Grossman’s characters, however brief their appearance or slight their apparent influence, never simply act out concepts, or mouth views; they are thrillingly, pulsatingly realised. As their multiple independent narratives subtly cross one another over, questioning and answering, echoing and challenging, the effect is like a whole nation in unconscious conversation. Sokolov’s brother-in-law Madyarov thrills and terrifies his circle with a vision of a free press: “Information! Can you imagine a newspaper like that? A newspaper that provides information!” But the unfree press, personified by the propagandist Sagaydak, isn’t budging: “He himself felt that his power, his skill and experience as an editor were revealed by his ability to bring to the consciousness of readers only those ideas that were necessary and of true educational benefit.”

Life can be barely distinguishable from death, as in the household of Shtrum’s mother-in-law: “All they ever spoke of was food and material things; the world they lived in had room only for objects. There were no human feelings in this world – nothing but boards, paint, millet, buckwheat, thirty-rouble notes.” Yet the brink of death lends life a phosphorescence. As Sofya Levinton, a doctor whose journey to a gas chamber is traced in painstaking detail, reflects: “It was as though people now understood death, as though it had at last revealed how humdrum it was, how childishly simple.” Grossman himself observes: “A man cannot believe that he is about to be destroyed. The optimism of people standing on the edge of the grave is astounding.”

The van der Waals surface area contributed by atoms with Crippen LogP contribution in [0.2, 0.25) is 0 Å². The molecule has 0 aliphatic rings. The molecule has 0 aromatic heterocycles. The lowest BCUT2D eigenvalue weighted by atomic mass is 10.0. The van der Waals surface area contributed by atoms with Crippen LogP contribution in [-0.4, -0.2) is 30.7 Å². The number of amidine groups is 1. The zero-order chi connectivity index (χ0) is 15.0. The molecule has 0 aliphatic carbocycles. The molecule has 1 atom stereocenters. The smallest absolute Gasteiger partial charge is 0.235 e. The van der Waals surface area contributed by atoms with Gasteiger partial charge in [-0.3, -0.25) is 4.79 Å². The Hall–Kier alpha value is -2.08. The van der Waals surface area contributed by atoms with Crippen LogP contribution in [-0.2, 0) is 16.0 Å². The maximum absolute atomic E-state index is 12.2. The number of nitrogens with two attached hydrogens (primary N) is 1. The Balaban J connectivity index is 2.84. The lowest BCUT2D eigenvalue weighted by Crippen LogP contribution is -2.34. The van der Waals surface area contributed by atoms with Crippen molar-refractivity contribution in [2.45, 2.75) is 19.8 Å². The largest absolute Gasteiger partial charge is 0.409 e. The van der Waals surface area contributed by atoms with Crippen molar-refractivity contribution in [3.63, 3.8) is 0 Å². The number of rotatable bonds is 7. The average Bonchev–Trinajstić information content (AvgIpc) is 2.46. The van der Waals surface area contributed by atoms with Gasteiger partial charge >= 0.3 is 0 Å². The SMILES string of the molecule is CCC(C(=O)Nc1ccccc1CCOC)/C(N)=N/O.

Likewise, perhaps, the optimism of a reader on finishing Life and Fate – but it is palpable. For all its terrors and torments, its perishable hopes and endless sorrows, Life and Fate is a triumph of humanism; to delve so deeply into freedom, tyranny and moral corruption in these relentlessly trivial times is to be reminded of the transformative power of literature. Grossman held fast to hope: “Man does not renounce freedom voluntarily.” He barely sampled that freedom; we should bless the day his novel did.